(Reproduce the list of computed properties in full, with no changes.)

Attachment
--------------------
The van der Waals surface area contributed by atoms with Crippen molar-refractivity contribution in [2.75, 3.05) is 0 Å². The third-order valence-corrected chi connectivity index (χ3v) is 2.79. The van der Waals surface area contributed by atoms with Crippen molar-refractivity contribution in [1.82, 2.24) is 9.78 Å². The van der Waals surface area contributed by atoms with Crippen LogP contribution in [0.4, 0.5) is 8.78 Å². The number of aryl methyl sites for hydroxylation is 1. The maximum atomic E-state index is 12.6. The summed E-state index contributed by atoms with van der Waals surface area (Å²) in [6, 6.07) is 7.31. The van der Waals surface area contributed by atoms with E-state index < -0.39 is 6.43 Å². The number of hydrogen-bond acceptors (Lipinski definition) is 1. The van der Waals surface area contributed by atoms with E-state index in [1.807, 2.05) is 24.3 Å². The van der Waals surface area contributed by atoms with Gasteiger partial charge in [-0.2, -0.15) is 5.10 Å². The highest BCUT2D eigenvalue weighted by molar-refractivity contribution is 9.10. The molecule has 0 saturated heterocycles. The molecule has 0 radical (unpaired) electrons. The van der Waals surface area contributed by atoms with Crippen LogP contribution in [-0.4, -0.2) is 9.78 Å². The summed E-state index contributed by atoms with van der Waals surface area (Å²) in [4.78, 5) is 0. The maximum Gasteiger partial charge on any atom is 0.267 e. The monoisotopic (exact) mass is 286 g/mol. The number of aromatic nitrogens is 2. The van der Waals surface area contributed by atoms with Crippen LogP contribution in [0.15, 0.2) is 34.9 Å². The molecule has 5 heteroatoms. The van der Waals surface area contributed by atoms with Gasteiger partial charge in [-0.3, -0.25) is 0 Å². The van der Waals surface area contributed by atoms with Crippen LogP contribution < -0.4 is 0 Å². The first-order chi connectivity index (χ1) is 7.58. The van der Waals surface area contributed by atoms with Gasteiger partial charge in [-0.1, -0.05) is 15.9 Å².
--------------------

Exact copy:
The van der Waals surface area contributed by atoms with Crippen molar-refractivity contribution in [2.75, 3.05) is 0 Å². The third-order valence-corrected chi connectivity index (χ3v) is 2.79. The van der Waals surface area contributed by atoms with Crippen molar-refractivity contribution in [1.82, 2.24) is 9.78 Å². The van der Waals surface area contributed by atoms with Crippen LogP contribution in [0.4, 0.5) is 8.78 Å². The number of aryl methyl sites for hydroxylation is 1. The maximum atomic E-state index is 12.6. The summed E-state index contributed by atoms with van der Waals surface area (Å²) in [6, 6.07) is 7.31. The van der Waals surface area contributed by atoms with E-state index < -0.39 is 6.43 Å². The number of hydrogen-bond acceptors (Lipinski definition) is 1. The van der Waals surface area contributed by atoms with E-state index in [1.807, 2.05) is 24.3 Å². The van der Waals surface area contributed by atoms with Gasteiger partial charge in [-0.2, -0.15) is 5.10 Å². The highest BCUT2D eigenvalue weighted by molar-refractivity contribution is 9.10. The molecule has 0 saturated heterocycles. The molecule has 0 radical (unpaired) electrons. The van der Waals surface area contributed by atoms with Crippen LogP contribution in [-0.4, -0.2) is 9.78 Å². The summed E-state index contributed by atoms with van der Waals surface area (Å²) in [4.78, 5) is 0. The maximum Gasteiger partial charge on any atom is 0.267 e. The monoisotopic (exact) mass is 286 g/mol. The number of aromatic nitrogens is 2. The van der Waals surface area contributed by atoms with Crippen LogP contribution in [0.15, 0.2) is 34.9 Å². The molecule has 5 heteroatoms. The van der Waals surface area contributed by atoms with Gasteiger partial charge in [-0.3, -0.25) is 0 Å². The van der Waals surface area contributed by atoms with Crippen LogP contribution < -0.4 is 0 Å². The first-order chi connectivity index (χ1) is 7.58. The van der Waals surface area contributed by atoms with Gasteiger partial charge in [-0.1, -0.05) is 15.9 Å².